Various kinds of alpacas can be observed (Photo: Reiko Senna)

The Largest Alpaca Farm in Japan

Enjoy a day at this Alpaca farm in Nasu

Various kinds of alpacas can be observed (Photo: Reiko Senna)
Reiko Senna   - 2 min read

In 1999, 200 alpacas were brought to Japan on a chartered airplane from the Andes in Peru. As most Japanese people had been unfamiliar with this kind of animal with camel face, cow hoofs and muff hair, the owner of the farm considered deeply, then decided that the farm should be near Tokyo and its vicinity, and so this Nasu plateau in Tochigi Prefecture was chosen as the location for a new farm.

The plateau, about 1,000 meters above sea level, is surrounded by beautiful mountains, and its temperature decreases to 15 degrees below zero (C) in winter which is essential for these alpacas since they live above 3,000 to 5,000 meters in the Andes. Now, 15 years later, the farm stretches over the plateau for 25,000 ㎡ and the number of alpacas has doubled to 400. All male alpacas are separated from females in order to prevent mixture of species. They are tame in nature and can be fed food (that is sold in a plastic capsule for 100 yen) directly from your hand to them over the fence. They are friendly in general, but if they are teased, they'll spit on you. Be careful!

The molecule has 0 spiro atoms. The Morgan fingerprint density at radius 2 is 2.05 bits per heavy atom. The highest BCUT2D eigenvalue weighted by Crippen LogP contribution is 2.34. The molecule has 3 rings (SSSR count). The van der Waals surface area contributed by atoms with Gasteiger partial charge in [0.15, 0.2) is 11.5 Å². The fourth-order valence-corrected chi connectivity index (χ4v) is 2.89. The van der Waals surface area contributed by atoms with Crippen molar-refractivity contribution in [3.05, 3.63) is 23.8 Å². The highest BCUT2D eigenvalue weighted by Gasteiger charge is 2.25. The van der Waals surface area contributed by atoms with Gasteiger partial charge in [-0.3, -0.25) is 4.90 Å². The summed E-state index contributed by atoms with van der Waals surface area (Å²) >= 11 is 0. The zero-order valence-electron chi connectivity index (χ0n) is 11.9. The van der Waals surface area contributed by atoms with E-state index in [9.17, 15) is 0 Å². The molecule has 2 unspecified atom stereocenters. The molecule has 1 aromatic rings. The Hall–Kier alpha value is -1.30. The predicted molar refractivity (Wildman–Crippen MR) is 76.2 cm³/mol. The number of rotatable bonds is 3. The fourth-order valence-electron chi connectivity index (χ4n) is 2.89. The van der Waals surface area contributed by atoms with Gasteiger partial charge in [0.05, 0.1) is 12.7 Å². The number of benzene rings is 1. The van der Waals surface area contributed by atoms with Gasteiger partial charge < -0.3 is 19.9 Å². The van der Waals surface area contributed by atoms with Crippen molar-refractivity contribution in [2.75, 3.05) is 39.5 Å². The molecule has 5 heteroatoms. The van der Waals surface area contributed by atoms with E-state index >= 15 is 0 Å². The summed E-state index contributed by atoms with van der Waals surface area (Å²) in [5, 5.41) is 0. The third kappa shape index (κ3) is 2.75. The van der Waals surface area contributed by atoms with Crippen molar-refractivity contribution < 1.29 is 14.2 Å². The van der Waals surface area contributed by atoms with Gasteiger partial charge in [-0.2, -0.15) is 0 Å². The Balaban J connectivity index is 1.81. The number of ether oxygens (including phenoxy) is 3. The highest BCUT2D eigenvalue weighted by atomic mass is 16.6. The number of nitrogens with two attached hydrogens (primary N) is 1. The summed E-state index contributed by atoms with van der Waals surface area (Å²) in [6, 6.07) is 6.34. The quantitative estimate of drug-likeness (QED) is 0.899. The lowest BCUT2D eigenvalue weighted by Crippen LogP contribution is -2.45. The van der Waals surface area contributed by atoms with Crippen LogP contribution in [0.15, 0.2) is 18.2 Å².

It is very hot in summer here in Japan and so their fur has to be sheared. It's not just a matter of cutting off their hair but sometimes letters or patterns are shorn into their fut for the entertainment of the visitors, like 'ア’ of アルパカ (alpaca) in Japanese letters.

There is a Peruvian guide, fluent in Japanese and full of fun, who showed us around the farm and explained all about alpaca and his country. There's another celebrity, a white and elegant alpaca named Hanako. She wears a cute hat and has a basket hanging from her neck and poses for photos with visitors. She has been to various Peruvian official events and has appeared on TV shows, too. You will never be bored with these loving alpacas, even if you spend a whole day there.

Now that alpacas have become familiar to Japanese, other new but small alpaca farms have been opened (especially after the 3-11 disaster in 2011) for instance in Yamakoshi Village in Niigata and Yatsugatake in Nagano Prefecture.

Reiko Senna

Reiko Senna @reiko.senna

I was born in Nagoya but soon moved to China, then Manchuria, and to Peking (now Beijing) and entered Japanese elementary school there.  My family came back to Japan in 1946, and lived in a small village in Hiroshima, Hyogo, Saitama and  finally settled in Tokyo in 1950.  I spent a year in Minnes...